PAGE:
Compared with bitcoin, people in the U.S. don't trust Facebook's anticipated new stablecoin Libra, according to a new survey.
By comparison, a hefty 40 percent said they'd trust the public cryptocurrency more, while 19 percent said they'd trust both options about the same.
From the surveyed group, less than 10 percent had actually bought cryptocurrencies, CivicScience pointed out.
Facebook's poor track record on preserving user privacy, such as with the Cambridge Analytica scandal, was also evident in the results, with 77 percent saying they did not trust the firm with their personal data at all. Again, just 2 percent said they'd trust Facebook a lot.
The lack of trust in Libra is also backed up by overwhelming lack of interest in the project, the poll indicates. When asked if they were interested in Facebook's crypto and wallet, 86 percent of respondents said not at all. Around 5 percent expressed interest.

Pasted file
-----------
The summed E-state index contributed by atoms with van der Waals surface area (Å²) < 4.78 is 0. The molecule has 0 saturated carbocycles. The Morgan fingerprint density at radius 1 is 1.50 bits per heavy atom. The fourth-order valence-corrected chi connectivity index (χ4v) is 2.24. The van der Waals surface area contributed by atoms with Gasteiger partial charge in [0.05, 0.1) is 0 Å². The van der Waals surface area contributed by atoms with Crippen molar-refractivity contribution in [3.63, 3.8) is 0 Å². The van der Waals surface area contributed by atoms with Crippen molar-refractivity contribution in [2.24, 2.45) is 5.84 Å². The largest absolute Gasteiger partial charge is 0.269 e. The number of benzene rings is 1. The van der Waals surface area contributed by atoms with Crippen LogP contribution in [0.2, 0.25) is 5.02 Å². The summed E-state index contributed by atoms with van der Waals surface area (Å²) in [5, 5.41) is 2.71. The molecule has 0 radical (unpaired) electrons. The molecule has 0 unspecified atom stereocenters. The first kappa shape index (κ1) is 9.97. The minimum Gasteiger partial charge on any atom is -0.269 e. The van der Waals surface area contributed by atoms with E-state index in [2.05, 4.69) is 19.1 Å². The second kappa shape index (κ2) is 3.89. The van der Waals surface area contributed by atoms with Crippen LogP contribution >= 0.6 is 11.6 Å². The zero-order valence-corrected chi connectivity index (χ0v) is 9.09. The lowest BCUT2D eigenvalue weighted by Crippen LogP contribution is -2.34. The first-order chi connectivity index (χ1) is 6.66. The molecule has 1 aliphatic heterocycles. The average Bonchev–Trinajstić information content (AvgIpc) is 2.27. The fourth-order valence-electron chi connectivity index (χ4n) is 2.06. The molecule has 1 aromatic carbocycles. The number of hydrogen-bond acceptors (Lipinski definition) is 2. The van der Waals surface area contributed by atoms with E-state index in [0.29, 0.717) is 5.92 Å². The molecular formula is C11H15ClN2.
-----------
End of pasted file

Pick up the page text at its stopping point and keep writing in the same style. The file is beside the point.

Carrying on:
CivicScience said that people in the 18-to-24 age range had showed the most interest (30 percent) in Libra. They also polled as more keen Facebook users and had more experience with mobile payment apps such as Venmo and Apple Pay.
The next biggest age group was those in the 25-29 range, of whom 18 percent expressed interest. Only 7 percent of the 65-plus group had any interest in Libra.
CivicScience said more research is needed to understand the high levels of mistrust towards the Facebook crypto. However, it said:
Looking more broadly, a different CivicScience survey of more than 2,100 U.S. adults in July found that a sizable 79 percent have heard of bitcoin or other cryptocurrencies.
However, it found that most respondents aren’t holding or using crypto and aren’t planning to. The firm said just 6 percent of those polled had invested in cryptocurrency, with half liking the experience.
Libra image via Shutterstock; graph via CivicScience
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